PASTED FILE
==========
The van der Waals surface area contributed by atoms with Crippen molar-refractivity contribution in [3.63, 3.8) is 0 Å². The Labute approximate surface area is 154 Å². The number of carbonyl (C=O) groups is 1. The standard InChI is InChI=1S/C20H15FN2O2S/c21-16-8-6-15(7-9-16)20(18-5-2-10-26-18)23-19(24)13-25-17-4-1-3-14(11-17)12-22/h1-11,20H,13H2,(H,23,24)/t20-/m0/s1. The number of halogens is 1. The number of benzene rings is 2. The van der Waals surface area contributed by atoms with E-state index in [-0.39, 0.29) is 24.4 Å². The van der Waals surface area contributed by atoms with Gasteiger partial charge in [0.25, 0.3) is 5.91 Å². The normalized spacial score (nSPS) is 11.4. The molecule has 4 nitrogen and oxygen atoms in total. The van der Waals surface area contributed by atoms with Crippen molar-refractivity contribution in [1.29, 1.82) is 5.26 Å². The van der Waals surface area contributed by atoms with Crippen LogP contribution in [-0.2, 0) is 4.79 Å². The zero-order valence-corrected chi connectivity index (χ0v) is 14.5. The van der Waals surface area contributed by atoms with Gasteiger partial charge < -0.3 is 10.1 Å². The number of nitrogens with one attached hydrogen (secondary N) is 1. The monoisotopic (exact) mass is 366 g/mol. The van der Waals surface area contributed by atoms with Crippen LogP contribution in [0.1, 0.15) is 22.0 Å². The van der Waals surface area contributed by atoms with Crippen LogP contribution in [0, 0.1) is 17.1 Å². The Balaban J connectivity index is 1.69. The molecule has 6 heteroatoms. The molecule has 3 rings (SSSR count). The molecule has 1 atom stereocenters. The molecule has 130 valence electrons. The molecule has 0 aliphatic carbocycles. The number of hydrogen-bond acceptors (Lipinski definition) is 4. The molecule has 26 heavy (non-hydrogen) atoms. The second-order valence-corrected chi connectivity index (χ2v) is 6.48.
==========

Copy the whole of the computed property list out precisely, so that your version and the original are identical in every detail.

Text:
The van der Waals surface area contributed by atoms with Crippen molar-refractivity contribution in [3.63, 3.8) is 0 Å². The Labute approximate surface area is 154 Å². The number of carbonyl (C=O) groups is 1. The standard InChI is InChI=1S/C20H15FN2O2S/c21-16-8-6-15(7-9-16)20(18-5-2-10-26-18)23-19(24)13-25-17-4-1-3-14(11-17)12-22/h1-11,20H,13H2,(H,23,24)/t20-/m0/s1. The number of halogens is 1. The number of benzene rings is 2. The van der Waals surface area contributed by atoms with E-state index in [-0.39, 0.29) is 24.4 Å². The van der Waals surface area contributed by atoms with Gasteiger partial charge in [0.25, 0.3) is 5.91 Å². The normalized spacial score (nSPS) is 11.4. The molecule has 4 nitrogen and oxygen atoms in total. The van der Waals surface area contributed by atoms with Crippen molar-refractivity contribution in [1.29, 1.82) is 5.26 Å². The van der Waals surface area contributed by atoms with Crippen LogP contribution in [-0.2, 0) is 4.79 Å². The zero-order valence-corrected chi connectivity index (χ0v) is 14.5. The van der Waals surface area contributed by atoms with Gasteiger partial charge < -0.3 is 10.1 Å². The number of nitrogens with one attached hydrogen (secondary N) is 1. The monoisotopic (exact) mass is 366 g/mol. The van der Waals surface area contributed by atoms with Crippen LogP contribution in [0.1, 0.15) is 22.0 Å². The van der Waals surface area contributed by atoms with Crippen LogP contribution in [0, 0.1) is 17.1 Å². The Balaban J connectivity index is 1.69. The molecule has 6 heteroatoms. The molecule has 3 rings (SSSR count). The molecule has 1 atom stereocenters. The molecule has 130 valence electrons. The molecule has 0 aliphatic carbocycles. The number of hydrogen-bond acceptors (Lipinski definition) is 4. The molecule has 26 heavy (non-hydrogen) atoms. The second-order valence-corrected chi connectivity index (χ2v) is 6.48.